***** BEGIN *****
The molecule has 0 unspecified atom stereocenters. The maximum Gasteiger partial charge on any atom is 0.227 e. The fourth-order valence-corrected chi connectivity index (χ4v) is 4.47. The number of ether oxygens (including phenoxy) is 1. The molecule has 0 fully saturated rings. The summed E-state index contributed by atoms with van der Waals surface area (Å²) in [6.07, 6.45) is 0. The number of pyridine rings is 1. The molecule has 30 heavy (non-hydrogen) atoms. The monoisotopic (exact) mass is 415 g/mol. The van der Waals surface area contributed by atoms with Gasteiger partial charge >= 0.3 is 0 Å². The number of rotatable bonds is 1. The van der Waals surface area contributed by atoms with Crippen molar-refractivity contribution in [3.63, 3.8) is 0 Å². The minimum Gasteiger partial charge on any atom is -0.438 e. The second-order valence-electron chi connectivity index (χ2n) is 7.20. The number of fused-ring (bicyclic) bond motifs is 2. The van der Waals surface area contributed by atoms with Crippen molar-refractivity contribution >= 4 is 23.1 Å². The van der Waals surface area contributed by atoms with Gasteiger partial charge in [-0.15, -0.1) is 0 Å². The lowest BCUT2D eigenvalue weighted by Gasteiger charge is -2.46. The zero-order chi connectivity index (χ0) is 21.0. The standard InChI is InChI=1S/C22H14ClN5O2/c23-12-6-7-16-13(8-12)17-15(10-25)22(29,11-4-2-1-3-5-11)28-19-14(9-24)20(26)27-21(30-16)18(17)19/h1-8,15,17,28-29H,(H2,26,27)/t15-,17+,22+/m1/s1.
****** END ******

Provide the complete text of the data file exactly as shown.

The molecule has 0 unspecified atom stereocenters. The maximum Gasteiger partial charge on any atom is 0.227 e. The fourth-order valence-corrected chi connectivity index (χ4v) is 4.47. The number of ether oxygens (including phenoxy) is 1. The molecule has 0 fully saturated rings. The summed E-state index contributed by atoms with van der Waals surface area (Å²) in [6.07, 6.45) is 0. The number of pyridine rings is 1. The molecule has 30 heavy (non-hydrogen) atoms. The monoisotopic (exact) mass is 415 g/mol. The van der Waals surface area contributed by atoms with Gasteiger partial charge >= 0.3 is 0 Å². The number of rotatable bonds is 1. The van der Waals surface area contributed by atoms with Crippen molar-refractivity contribution in [3.63, 3.8) is 0 Å². The minimum Gasteiger partial charge on any atom is -0.438 e. The second-order valence-electron chi connectivity index (χ2n) is 7.20. The number of fused-ring (bicyclic) bond motifs is 2. The van der Waals surface area contributed by atoms with Crippen molar-refractivity contribution >= 4 is 23.1 Å². The van der Waals surface area contributed by atoms with Gasteiger partial charge in [-0.15, -0.1) is 0 Å². The lowest BCUT2D eigenvalue weighted by Gasteiger charge is -2.46. The zero-order chi connectivity index (χ0) is 21.0. The standard InChI is InChI=1S/C22H14ClN5O2/c23-12-6-7-16-13(8-12)17-15(10-25)22(29,11-4-2-1-3-5-11)28-19-14(9-24)20(26)27-21(30-16)18(17)19/h1-8,15,17,28-29H,(H2,26,27)/t15-,17+,22+/m1/s1.